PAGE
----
Photo: Bill Uhrich realizes at this moment that he had outridden his ability to get back home.
When the thief crept onto our east Reading porch that early spring night nine years ago and stole my chained and locked mountain bike, he also robbed me of my bicycling soul.
I had put extra expense and effort into customizing the bike to fit my needs perfectly, and after it was gone, my enthusiasm for biking went with it.
But this year after a springtime of coronavirus isolation-induced long walks around Reading and on Mount Penn, I had a yearning to explore farther.
I had a spare mountain bike in the basement that I had used back then when the weather looked like rain, but it had been sidelined by a stripped crank.
With recent news stories about the unavailability of bikes in shops and the long waits for repairs, I decided to tinker with the bike to get it in shape – and hopefully, to get me back in shape.
I had let it sit in the basement along with Ol’ Fuj’, a road bike I bought myself for my 30th birthday in 1984 after the Swedish 10-speed bike I rode throughout college and my years as a teacher was taken from our garage when we lived in Kutztown.
I suppose I didn’t learn my lesson that first time.
Anyway, it is true that one can get anything on the internet, and it didn’t take long for me to find an exact match for the crankset on my 30-year-old mountain bike.
I also needed a crank-puller tool, again, easily found on the web.
YouTube is also a good friend for do-it-yourself bike tuneups.
Having lain fallow in the basement all those years, the bike needed some intense cleanup.
Simple Green did the trick for most of the frame and did a good job degreasing the chain, gear cogs and derailleurs.
Corrosion came off quickly with some 0000 steel wool and oil.
I also ordered on the web two new tires and tubes just in case but was surprised that when I inflated the tires, the tubes held and the tires hadn’t suffered from any dry rot.
I had gone to riding mountain bikes because their wide tires and more forgiving suspension worked better on the rough streets of Reading than the skinny tires on Ol’ Fuj.
Luckily, some new road projects in the city included the repaving of Constitution Boulevard in City Park, so I got Ol’ Fuj up and running to do laps in the park while waiting for my bike parts to arrive, thinking that it would get me in shape to ride the Schuylkill River Trail when I got my mountain bike together.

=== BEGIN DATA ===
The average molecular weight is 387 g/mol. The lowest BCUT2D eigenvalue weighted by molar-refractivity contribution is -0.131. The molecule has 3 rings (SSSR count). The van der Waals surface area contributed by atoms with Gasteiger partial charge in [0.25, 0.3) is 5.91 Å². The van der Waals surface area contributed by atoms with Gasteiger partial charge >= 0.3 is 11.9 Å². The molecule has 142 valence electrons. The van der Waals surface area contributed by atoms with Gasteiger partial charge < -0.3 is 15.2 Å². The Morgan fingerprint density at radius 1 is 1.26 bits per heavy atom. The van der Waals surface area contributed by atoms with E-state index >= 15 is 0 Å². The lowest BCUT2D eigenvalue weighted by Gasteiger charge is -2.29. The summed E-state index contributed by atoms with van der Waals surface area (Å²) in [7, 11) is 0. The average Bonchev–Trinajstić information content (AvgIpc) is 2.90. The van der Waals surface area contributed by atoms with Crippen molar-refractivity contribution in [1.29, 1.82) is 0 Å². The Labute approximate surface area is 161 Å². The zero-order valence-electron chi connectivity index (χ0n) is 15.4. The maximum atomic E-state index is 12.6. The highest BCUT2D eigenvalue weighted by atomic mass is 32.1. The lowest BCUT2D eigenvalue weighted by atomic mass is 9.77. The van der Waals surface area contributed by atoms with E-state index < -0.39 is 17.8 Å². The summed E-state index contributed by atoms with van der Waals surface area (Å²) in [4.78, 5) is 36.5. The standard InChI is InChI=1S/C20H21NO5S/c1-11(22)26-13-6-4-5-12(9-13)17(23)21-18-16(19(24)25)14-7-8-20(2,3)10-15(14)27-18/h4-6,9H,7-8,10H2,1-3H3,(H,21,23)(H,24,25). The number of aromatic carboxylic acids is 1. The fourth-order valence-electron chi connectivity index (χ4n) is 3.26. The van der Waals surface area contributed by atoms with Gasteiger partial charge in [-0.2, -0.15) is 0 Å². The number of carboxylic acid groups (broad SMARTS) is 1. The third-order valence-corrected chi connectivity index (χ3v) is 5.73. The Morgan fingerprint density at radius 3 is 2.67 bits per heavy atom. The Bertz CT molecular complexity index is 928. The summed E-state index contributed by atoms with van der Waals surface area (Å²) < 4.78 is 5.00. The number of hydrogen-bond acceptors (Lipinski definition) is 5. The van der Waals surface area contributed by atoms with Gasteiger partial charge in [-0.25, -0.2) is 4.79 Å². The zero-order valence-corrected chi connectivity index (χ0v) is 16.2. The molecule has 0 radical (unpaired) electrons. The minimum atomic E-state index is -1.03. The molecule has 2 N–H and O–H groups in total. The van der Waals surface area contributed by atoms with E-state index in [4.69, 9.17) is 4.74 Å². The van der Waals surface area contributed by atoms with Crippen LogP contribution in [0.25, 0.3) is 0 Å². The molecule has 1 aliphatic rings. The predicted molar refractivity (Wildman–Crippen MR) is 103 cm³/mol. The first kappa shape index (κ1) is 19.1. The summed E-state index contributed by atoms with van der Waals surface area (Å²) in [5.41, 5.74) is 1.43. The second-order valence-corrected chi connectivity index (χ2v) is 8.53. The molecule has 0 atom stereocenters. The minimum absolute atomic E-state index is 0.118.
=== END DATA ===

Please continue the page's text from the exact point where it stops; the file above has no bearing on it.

At my biking peak a decade ago, I had done two century rides (100 miles) and had also explored the Schuylkill River Trail from Pottstown to Blue Marsh. I had ridden the back roads through Fleetwood and Lyons up to Hunsicker’s Grove in Longswamp Township. The Oley Valley was just a skip and a jump away.
My daily routine had been a dawn ride from our home to Muhlenberg Township and its rail trail to Temple, finishing with a jaunt up Duryea Drive to the Pagoda.
I begun to have delusions of grandeur as I lapped City Park on Ol’ Fuj, and when I completed the repairs on my bike, I set off for the trail thinking Birdsboro would be a snap.
As I groaned past Gibraltar, I had the realization that I had outridden my ability to ride back.
When I finally wheezed the final uphill mile and a half back home, I did a pain roll call:
Neck – hurt;
Shoulders – hurt;
Forearms – hurt;
Wrists – hurt;
Bottom – hurt;
Knees – hurt.
Incrementalism is definitely the way to go.
After a few days’ rest, I’ve begun riding to Gibraltar with the goal of Birdsboro in a week.
I won’t be cracking off century rides as I did a decade ago but will be happy to make it to Pottstown on the trail by the end of July.
And I’m keeping my bike in sight at all times.
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